Search for low-cost and earth-abundant non-precious-metal catalysts to replace the rare precious metals and realize the high-efficient conversion of significant energy and chemical engineering processis a research focus in today’s catalysis science and chemical engineering fields. Recently, on the basis of previous studies towards nano-carbon catalysis,associate Prof. Dehui Deng and Prof. Xinhe Bao etc. from SKLC, DICP has innovated the preparation strategy of two-dimensional graphene-like materialsand successfullysynthesized ultrathin graphene shells (generally1-3 layers) encapsulating uniform 3dtransition metal nanoparticles. DFT calculations and experiments indicate that encapsulating the active metal nanoparticles into the graphene shells canefficientlyseparate the metal nanoparticles from the external harsh conditions(e.g. strong acid and base, and strong oxidant etc.), and therefore hinder the catalyst’s deactivation during the catalytic reaction process.Meanwhile, the active electron of encapsulated metal nanoparticles willpenetrate through the graphene layer to the outermost surface, thereby leading to a high catalytic activity on the graphene surface. The graphene shells encapsulating CoNi nanoalloys based on the theory showsa superior catalytic activity and durabilityfor electrocatalytic hydrogen evolution reaction (HER) in acidic medium with an overpotential of only 142 mV at the current density of 10 mA/cm2, which is quite close to the commercial 40% Pt/C.Thiswork has been recently published in Angewandte Chemie International Edition (Angew. Chem. Int. Ed. 2015, DOI: 10.1002/anie.201409524) and selected as a “Hot Paper” by the journal.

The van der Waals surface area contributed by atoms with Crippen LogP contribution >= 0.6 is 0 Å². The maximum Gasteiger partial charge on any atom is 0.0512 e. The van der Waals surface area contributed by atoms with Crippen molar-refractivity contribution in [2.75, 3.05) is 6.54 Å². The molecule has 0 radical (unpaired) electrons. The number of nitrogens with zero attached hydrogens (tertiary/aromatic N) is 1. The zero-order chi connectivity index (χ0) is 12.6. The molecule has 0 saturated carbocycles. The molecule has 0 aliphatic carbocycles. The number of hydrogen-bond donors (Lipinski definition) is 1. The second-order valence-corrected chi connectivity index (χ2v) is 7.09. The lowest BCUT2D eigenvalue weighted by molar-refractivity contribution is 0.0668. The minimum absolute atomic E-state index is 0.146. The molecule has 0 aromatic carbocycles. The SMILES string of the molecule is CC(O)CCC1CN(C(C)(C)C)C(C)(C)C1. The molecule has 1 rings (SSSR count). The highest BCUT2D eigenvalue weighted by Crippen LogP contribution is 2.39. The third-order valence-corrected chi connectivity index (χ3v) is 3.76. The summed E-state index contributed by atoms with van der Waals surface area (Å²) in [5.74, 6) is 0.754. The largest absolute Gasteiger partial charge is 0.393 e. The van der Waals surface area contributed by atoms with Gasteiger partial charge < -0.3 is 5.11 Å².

The concept of active metal nanoparticles protected by graphene shells and catalysis from penetrated electron has been developed for the first time when they investigated the iron nanoparticles encapsulated in podlike carbon nanotubes for the substitution of precious Pt in polymer electrolyte membranefuel cells (Angew. Chem. Int. Ed. 2013, 52, 371).It has been widely accepted by the international counterparts and described vividly as “chainmail for catalyst”. In recent years, rapid progress has been made towards this concept in electrocatalysis, photocatalysis and heterogeneous catalysis etc., and it has attracted great interests bymanyresearch groups.The Prof. Bao’s group who developed this concept initially has also madeseveral important progress, e.g.they found that the thickness of graphene shells (chainmail) can remarkably affect the electron penetration process and the catalytic oxygen reduction activity by experiments and DFT calculations (J. Mater. Chem. A 2013, 1, 14868).They extended the concept in electrocatalytic HER and proposed the HER mechanism on thegraphene surface (Energy Environ. Sci. 2014, 7, 1919). They collaborated with other research group to use a carbon encapsulated FeNi catalyst as the counter electrode material of dye-sensitized solar cells and found that the catalystshowed superior activity than the precious Pt in the reduction of I3- (Angew. Chem. Int. Ed. 2014, 53, 7023).
These works are supported by National Natural Science Foundation of China, Strategic Priority Research Program of the Chinese Academy of Sciences, and Collaborative Innovation Center of Chemistry for Energy Materials (2011 iChEM). (by Ying Shi and Jiao Deng)
DALIAN INSTITUTE OF CHEMICAL PHYSICS, CHINESE ACADEMY OF SCIENCES